Friday, April 24, 2009

IFFB 2009 Opening Night: The Brothers Bloom

Wednesday was an outright crazy day, in large part because of Tuesday. I had tickets for Tuesday night's Sox game, you see, but it got rained out and rescheduled for Wednesday afternoon. Walking away from the park with Matt (who got out of work just in time to see the game called off), I hit upon the idea of getting up very early, doing the telecommuting thing until about noon, and then walking down to the ballpark. Sure, I'd miss a meeting, and I knew the IFFB was starting at the other end of the day, but (a) it's a meeting that lasts five minutes when things are going right, and (b) it'd be a one-movie day! And the alternative is paying a hundred bucks to do nothing but eat a ballpark sausage in the rain (note: price does not include sausage and $4 Coke). And screw that!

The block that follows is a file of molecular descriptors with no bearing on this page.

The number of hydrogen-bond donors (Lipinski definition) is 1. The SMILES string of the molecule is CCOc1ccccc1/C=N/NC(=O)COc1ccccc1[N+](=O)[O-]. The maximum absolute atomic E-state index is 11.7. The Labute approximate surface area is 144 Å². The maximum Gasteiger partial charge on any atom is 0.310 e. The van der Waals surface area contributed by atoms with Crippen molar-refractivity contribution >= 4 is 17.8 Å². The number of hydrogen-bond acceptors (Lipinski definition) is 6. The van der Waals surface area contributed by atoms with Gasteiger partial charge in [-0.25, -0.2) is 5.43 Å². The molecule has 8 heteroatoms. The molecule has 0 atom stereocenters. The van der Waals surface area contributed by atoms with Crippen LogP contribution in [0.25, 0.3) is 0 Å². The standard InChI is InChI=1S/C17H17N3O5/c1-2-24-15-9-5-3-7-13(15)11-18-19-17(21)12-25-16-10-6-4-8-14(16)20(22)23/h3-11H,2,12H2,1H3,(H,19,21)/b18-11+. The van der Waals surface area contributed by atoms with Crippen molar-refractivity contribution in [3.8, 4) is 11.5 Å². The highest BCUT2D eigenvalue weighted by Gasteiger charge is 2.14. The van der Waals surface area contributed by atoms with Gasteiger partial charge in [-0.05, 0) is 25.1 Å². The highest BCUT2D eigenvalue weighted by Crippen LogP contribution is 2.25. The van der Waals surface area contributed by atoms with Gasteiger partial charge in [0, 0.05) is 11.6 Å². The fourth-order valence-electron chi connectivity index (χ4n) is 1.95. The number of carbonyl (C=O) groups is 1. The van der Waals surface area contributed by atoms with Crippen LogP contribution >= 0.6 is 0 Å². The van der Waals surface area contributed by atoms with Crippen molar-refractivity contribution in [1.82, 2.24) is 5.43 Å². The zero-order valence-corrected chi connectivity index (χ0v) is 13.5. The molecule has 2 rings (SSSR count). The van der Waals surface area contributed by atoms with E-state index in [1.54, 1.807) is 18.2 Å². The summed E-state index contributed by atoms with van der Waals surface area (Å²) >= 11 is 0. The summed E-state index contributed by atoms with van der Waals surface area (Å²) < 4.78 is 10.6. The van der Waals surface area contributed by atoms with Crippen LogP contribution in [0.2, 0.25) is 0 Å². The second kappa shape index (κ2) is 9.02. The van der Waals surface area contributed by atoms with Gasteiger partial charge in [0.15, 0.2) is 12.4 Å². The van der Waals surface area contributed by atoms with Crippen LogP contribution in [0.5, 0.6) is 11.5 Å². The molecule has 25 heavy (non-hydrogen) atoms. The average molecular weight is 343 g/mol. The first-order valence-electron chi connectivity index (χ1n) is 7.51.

So, I got on my computer at 6:15-ish, and plugged through til roughly noon, surprisingly getting things done (normally, when I work from home, I feel like the only way you can call the day productive is if you measure in terms of laundry). I got to the park in the middle of the first, saw a pretty great game, and then spent forty-five minutes hemming and hawing about whether to stay during the rain delay. I left a little after 3:30, wound up taking the green line because, on days when the Sox have a day game, the #47 bus never comes, and had just enough time to stop at the Million Year Picnic for the week's comics before hopping the #96 bus to Davis Square, picking up my press pass, and then getting into a line that probably would have wrapped all the way around the Somerville Theatre's building back to where it started if it had turned that last corner.